Stamp Grades

Stamp Grades
Perhaps you have been wondering how stamp dealers grade stamps. Well this article will provide and overview of this process:


This means the stamp is as new with a clean and fresh color. No creases or tears mark the stamp. It is perfectly centered with even margins on all sides. The perforation is perfect and complete.

Very Fine

This is a physically perfect stamp—like a beauty queen of sorts. Color may be slightly off and margins are slightly uneven. It does not equal a superb stamp.


This is a stamp that is free from defects or stains or imperfections, but it is not up to “very fine” or “superb” standards.


A good stamp does not have tears or wrinkles. Color may be faded, however it can be heavily postmarked. It could also be a little off-center.


Very low quality stamps are poor stamps. They could have a tear or may be creased, and even have thin spots. Keep these stamps only if they are irreplaceable.

Now that you have an understanding of stamp grade terms, you can open up your stamp album and mount your stamps. Make sure you have your magnifier, tongs, and catalogs ready. Remember that a quality stamp album will provide plenty of room for you to manipulate your stamps with ease.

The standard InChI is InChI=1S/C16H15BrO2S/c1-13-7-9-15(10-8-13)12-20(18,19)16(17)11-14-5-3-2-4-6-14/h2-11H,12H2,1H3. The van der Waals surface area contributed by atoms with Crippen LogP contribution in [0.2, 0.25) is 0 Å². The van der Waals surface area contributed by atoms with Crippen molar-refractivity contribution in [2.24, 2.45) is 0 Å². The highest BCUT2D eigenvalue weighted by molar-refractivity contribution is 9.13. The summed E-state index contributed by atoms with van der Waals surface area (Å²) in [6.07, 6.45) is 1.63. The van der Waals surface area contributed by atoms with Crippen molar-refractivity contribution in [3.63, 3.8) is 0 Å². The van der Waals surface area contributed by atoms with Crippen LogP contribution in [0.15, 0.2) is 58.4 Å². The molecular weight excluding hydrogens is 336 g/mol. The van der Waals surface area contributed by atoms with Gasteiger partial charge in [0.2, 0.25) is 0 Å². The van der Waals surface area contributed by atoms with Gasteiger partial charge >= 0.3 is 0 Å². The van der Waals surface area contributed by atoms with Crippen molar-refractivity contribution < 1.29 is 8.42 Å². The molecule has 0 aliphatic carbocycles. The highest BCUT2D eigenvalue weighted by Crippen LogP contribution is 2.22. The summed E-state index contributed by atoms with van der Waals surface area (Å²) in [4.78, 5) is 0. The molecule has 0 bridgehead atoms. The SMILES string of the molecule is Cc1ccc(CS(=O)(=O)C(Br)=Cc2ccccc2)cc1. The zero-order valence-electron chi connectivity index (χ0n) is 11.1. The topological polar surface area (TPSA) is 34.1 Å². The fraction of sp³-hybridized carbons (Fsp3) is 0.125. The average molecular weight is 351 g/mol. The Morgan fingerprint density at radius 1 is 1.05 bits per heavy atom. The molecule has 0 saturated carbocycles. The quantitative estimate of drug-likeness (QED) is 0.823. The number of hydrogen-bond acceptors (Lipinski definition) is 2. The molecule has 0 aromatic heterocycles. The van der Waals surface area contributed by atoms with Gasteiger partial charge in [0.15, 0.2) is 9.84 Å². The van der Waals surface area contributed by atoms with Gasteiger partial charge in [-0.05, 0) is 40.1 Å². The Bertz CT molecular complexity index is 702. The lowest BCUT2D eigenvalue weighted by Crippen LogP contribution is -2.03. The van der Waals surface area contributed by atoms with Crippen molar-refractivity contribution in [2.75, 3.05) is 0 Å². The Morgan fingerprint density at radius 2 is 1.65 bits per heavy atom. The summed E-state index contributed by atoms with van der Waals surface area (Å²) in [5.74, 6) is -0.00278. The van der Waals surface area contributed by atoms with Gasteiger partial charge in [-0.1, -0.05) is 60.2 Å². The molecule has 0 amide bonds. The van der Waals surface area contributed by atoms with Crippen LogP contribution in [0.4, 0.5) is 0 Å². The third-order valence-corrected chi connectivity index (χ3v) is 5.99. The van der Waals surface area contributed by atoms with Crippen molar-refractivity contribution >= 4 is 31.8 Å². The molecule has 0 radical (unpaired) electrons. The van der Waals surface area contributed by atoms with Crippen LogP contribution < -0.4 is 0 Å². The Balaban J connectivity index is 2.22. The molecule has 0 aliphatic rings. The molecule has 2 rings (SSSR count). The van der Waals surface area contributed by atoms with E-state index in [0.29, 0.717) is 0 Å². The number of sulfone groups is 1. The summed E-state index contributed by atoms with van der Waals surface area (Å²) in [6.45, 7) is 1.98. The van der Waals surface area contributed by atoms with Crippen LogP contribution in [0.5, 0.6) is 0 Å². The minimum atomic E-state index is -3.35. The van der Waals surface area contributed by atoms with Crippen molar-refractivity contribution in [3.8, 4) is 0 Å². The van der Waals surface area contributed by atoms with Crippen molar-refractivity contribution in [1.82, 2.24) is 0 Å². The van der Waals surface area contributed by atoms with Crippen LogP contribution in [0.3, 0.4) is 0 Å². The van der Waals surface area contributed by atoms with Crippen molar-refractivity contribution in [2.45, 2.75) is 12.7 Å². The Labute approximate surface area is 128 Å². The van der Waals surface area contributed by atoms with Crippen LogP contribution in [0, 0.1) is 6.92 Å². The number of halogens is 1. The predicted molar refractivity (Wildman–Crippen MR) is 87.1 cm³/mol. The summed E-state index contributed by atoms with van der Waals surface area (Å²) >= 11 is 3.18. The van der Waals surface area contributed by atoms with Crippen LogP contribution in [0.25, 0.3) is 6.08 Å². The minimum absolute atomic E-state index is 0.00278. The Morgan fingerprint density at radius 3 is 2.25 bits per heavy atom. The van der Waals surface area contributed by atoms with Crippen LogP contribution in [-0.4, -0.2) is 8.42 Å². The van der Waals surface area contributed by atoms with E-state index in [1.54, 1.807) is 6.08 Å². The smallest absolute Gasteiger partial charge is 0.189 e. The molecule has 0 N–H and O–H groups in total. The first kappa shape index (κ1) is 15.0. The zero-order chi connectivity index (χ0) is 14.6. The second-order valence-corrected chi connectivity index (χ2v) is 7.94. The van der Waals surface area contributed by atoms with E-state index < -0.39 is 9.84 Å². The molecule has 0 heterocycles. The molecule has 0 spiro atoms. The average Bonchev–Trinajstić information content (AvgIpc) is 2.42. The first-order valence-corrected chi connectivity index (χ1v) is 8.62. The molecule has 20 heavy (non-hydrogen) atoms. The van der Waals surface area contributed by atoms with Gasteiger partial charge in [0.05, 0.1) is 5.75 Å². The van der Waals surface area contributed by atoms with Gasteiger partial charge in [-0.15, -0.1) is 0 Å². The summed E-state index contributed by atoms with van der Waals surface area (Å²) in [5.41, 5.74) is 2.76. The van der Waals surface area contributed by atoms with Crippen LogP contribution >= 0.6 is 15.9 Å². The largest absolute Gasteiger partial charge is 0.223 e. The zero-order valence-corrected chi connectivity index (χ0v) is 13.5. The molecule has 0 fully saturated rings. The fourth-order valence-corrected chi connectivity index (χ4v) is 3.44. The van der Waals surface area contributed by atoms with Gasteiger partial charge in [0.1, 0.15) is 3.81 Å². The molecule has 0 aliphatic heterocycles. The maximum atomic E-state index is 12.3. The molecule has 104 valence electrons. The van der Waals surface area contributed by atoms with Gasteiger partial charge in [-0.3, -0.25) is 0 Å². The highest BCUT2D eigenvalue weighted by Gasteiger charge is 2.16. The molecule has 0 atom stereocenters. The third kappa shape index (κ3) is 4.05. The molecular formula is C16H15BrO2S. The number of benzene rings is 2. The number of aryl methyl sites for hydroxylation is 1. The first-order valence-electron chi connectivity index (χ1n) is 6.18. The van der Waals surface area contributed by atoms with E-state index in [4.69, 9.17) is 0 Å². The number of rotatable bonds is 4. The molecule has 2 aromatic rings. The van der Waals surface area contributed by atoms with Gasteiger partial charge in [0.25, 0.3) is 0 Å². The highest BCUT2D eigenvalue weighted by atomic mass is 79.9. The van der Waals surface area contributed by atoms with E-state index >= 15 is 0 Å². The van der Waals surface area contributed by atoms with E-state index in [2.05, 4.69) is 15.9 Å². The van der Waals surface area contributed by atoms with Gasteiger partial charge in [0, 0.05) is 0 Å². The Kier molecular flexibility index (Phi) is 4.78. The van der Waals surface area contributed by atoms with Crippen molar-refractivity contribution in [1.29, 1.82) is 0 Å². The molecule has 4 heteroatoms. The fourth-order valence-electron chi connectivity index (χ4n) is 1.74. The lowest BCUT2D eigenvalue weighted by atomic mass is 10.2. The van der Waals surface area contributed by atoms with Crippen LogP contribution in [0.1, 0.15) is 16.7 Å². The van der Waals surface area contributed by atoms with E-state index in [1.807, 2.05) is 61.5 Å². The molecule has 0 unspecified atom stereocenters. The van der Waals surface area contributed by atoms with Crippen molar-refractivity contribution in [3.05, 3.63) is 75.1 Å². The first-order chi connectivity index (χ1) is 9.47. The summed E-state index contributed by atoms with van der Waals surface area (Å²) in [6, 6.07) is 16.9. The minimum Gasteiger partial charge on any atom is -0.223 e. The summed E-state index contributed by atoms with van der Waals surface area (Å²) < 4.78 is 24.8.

Each place for a stamp should be clearly marked. In some albums, images of the stamps are printed so all you need to do is mount the stamp over where the image is.

One of the preliminary steps in stamp collecting is buying some stamps. Follow these tips when you spend money to acquire stamps for your album: you should be especially careful when you intend to buy rare or very expensive stamps.

Check out the seller or stamp dealer. Was he recommended by a fellow collector? Has your stamp club included his name on its list of authorized dealers?

It is generally safe to assume that a stamp dealer who has been selling stamps for a long time is reliable and is therefore safe to deal with. He should also be a member of a philatelic society or a stamp dealer’s association.

Identify the stamp correctly. When you go to a dealer, make sure his collection is properly identified in terms of color, paper, watermarks, perforations, etc.

These features and characteristics play a role in determining the market value of stamps in general. Stamp catalogs are good references to have handy when identifying stamps.

Always assess the stamp’s condition. Use the parameters discussed earlier in this article. Check for tears, creases, marks, or perforations. Stamps in poor condition are not worth spending the money on, no matter how dirt cheap the price is.

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This content was written by Gary Eggleston. If you wish to use this content in any manner, you need written permission. Contact Gary Eggleston for details.